Two questions:
Is the aux. fuel tank gravity feed or pump?
Have you found the aux tank worth the extra weight and has it been reliable in transfer to primary tank?

Next, what type of work has Pure Diesel done for you? I watched a couple of their YouTube videos - looks like they offer just about anything you'll spend money on, but I'm curious to what you found to be an improvement over the factory setup.

Thanks,
Jack
Chapel Hill Neighbor

PS: Must admit, the following thread makes me reconsider getting rid of the Tundra and buying a new Ford F250 diesel:
http://www.consumeraffairs.com/autom...ford_f350.html



Quote:
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I pull my 2015 Serenity 30RB with 2008 Dodge Cummins 2500 4x4, Crew Cab helped out by Pure Diesel, Kernersville, NC. Has 60 gal aux tank in bed as well. With 87,000 miles it is just getting broken in and has in years past pulled a 27 FB International to San Francisco along with spots, no problems. I like the Cummins diesels over others.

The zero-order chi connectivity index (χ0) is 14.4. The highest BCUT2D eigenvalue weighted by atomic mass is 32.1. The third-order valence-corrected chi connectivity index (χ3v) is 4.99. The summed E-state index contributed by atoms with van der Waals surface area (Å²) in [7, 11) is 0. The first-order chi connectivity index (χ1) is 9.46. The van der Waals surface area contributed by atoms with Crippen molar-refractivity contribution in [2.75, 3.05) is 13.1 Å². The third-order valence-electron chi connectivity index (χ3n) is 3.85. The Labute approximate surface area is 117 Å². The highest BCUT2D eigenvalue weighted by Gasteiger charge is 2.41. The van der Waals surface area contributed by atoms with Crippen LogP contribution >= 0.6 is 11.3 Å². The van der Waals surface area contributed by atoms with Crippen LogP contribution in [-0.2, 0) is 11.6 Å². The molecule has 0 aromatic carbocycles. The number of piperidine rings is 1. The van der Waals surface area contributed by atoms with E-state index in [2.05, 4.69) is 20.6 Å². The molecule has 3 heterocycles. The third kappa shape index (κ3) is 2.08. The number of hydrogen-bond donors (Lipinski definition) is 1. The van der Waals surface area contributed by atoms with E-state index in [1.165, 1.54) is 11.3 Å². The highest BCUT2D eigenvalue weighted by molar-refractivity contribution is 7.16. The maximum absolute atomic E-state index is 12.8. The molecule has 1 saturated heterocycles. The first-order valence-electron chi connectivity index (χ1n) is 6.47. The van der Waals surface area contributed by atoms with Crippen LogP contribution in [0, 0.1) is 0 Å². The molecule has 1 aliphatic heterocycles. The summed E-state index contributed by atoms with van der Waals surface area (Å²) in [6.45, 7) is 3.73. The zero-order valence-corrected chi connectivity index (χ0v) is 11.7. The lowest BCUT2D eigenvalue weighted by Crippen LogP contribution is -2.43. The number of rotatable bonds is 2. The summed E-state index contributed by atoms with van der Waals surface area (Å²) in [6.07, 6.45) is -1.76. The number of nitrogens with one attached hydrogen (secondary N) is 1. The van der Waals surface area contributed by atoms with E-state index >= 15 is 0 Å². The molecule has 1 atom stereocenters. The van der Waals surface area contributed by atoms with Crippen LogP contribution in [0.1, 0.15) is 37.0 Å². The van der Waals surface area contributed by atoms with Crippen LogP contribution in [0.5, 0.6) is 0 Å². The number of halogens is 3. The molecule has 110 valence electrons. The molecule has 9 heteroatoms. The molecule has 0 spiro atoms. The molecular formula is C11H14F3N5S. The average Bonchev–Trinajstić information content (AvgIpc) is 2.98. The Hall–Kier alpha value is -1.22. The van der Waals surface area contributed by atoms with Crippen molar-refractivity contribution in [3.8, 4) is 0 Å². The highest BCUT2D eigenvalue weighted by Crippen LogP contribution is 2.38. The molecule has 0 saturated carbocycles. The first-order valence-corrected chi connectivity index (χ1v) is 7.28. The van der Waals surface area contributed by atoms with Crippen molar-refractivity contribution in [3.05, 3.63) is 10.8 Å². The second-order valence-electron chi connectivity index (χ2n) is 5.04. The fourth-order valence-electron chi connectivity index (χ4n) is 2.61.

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Old 05-25-2015, 07:52 AM   #17
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Quote:
Originally Posted by NoNameinNM View Post

In our own case, we decided we absolutely could not live without the Rambox option. Not everyone agrees with us.
I couldn't buy another ram without that option. I use the tar out of ours, they're especially useful full timing.
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Old 05-25-2015, 07:59 AM   #18
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I couldn't buy another ram without that option. I use the tar out of ours, they're especially useful full timing.
I like the looks of the Ram in person, however, Consumer Reports Reliability shows it as having a minus, that -, score of 152% below average reliability.